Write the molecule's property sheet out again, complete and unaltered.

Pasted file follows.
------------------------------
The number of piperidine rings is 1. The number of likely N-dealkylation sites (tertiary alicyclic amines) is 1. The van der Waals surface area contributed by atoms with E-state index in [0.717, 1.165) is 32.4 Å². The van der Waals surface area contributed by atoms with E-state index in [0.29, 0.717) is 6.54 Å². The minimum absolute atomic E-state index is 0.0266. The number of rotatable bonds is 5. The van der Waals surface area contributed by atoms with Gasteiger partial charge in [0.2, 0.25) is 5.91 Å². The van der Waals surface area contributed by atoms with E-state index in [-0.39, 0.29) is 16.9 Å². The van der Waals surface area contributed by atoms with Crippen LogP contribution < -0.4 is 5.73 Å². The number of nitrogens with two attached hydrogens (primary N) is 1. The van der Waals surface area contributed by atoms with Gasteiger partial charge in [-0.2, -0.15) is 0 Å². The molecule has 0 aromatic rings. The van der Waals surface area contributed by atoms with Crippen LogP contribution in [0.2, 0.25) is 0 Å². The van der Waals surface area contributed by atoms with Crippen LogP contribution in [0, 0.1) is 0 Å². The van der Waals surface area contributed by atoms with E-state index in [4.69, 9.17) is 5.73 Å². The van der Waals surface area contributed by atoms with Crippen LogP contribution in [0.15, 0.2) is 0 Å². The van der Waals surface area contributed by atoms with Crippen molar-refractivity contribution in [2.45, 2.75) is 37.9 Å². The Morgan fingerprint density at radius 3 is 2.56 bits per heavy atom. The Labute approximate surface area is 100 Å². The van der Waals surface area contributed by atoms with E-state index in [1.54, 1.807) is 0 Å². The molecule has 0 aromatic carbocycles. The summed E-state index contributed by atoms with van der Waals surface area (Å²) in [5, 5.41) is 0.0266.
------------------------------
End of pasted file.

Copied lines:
The number of piperidine rings is 1. The number of likely N-dealkylation sites (tertiary alicyclic amines) is 1. The van der Waals surface area contributed by atoms with E-state index in [0.717, 1.165) is 32.4 Å². The van der Waals surface area contributed by atoms with E-state index in [0.29, 0.717) is 6.54 Å². The minimum absolute atomic E-state index is 0.0266. The number of rotatable bonds is 5. The van der Waals surface area contributed by atoms with Gasteiger partial charge in [0.2, 0.25) is 5.91 Å². The van der Waals surface area contributed by atoms with E-state index in [-0.39, 0.29) is 16.9 Å². The van der Waals surface area contributed by atoms with Crippen LogP contribution < -0.4 is 5.73 Å². The number of nitrogens with two attached hydrogens (primary N) is 1. The van der Waals surface area contributed by atoms with Gasteiger partial charge in [-0.2, -0.15) is 0 Å². The molecule has 0 aromatic rings. The van der Waals surface area contributed by atoms with Crippen LogP contribution in [0.2, 0.25) is 0 Å². The van der Waals surface area contributed by atoms with Crippen LogP contribution in [0, 0.1) is 0 Å². The van der Waals surface area contributed by atoms with E-state index in [4.69, 9.17) is 5.73 Å². The van der Waals surface area contributed by atoms with Crippen LogP contribution in [0.15, 0.2) is 0 Å². The van der Waals surface area contributed by atoms with Crippen molar-refractivity contribution in [2.45, 2.75) is 37.9 Å². The Morgan fingerprint density at radius 3 is 2.56 bits per heavy atom. The Labute approximate surface area is 100 Å². The van der Waals surface area contributed by atoms with E-state index in [1.54, 1.807) is 0 Å². The molecule has 0 aromatic carbocycles. The summed E-state index contributed by atoms with van der Waals surface area (Å²) in [5, 5.41) is 0.0266.